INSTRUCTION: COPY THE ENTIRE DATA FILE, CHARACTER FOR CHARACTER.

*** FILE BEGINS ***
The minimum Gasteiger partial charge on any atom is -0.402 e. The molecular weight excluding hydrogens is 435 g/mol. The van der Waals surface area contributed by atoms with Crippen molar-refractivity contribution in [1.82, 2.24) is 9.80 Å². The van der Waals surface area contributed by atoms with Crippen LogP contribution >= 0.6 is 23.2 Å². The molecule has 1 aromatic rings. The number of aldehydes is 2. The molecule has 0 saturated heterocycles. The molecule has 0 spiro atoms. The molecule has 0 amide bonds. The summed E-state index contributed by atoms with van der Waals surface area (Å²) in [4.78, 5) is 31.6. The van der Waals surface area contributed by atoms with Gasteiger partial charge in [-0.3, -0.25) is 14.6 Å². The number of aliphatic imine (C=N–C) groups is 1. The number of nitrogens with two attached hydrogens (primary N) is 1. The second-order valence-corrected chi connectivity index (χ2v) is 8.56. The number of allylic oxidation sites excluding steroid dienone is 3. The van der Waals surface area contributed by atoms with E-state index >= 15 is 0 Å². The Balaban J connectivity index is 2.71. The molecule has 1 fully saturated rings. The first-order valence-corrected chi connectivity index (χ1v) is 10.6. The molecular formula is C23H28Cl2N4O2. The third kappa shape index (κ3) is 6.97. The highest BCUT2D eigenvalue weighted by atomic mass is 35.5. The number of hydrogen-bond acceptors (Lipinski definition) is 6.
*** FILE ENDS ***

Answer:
The minimum Gasteiger partial charge on any atom is -0.402 e. The molecular weight excluding hydrogens is 435 g/mol. The van der Waals surface area contributed by atoms with Crippen molar-refractivity contribution in [1.82, 2.24) is 9.80 Å². The van der Waals surface area contributed by atoms with Crippen LogP contribution >= 0.6 is 23.2 Å². The molecule has 1 aromatic rings. The number of aldehydes is 2. The molecule has 0 saturated heterocycles. The molecule has 0 spiro atoms. The molecule has 0 amide bonds. The summed E-state index contributed by atoms with van der Waals surface area (Å²) in [4.78, 5) is 31.6. The van der Waals surface area contributed by atoms with Gasteiger partial charge in [-0.3, -0.25) is 14.6 Å². The number of aliphatic imine (C=N–C) groups is 1. The number of nitrogens with two attached hydrogens (primary N) is 1. The second-order valence-corrected chi connectivity index (χ2v) is 8.56. The number of allylic oxidation sites excluding steroid dienone is 3. The van der Waals surface area contributed by atoms with E-state index >= 15 is 0 Å². The Balaban J connectivity index is 2.71. The molecule has 1 fully saturated rings. The first-order valence-corrected chi connectivity index (χ1v) is 10.6. The molecular formula is C23H28Cl2N4O2. The third kappa shape index (κ3) is 6.97. The highest BCUT2D eigenvalue weighted by atomic mass is 35.5. The number of hydrogen-bond acceptors (Lipinski definition) is 6.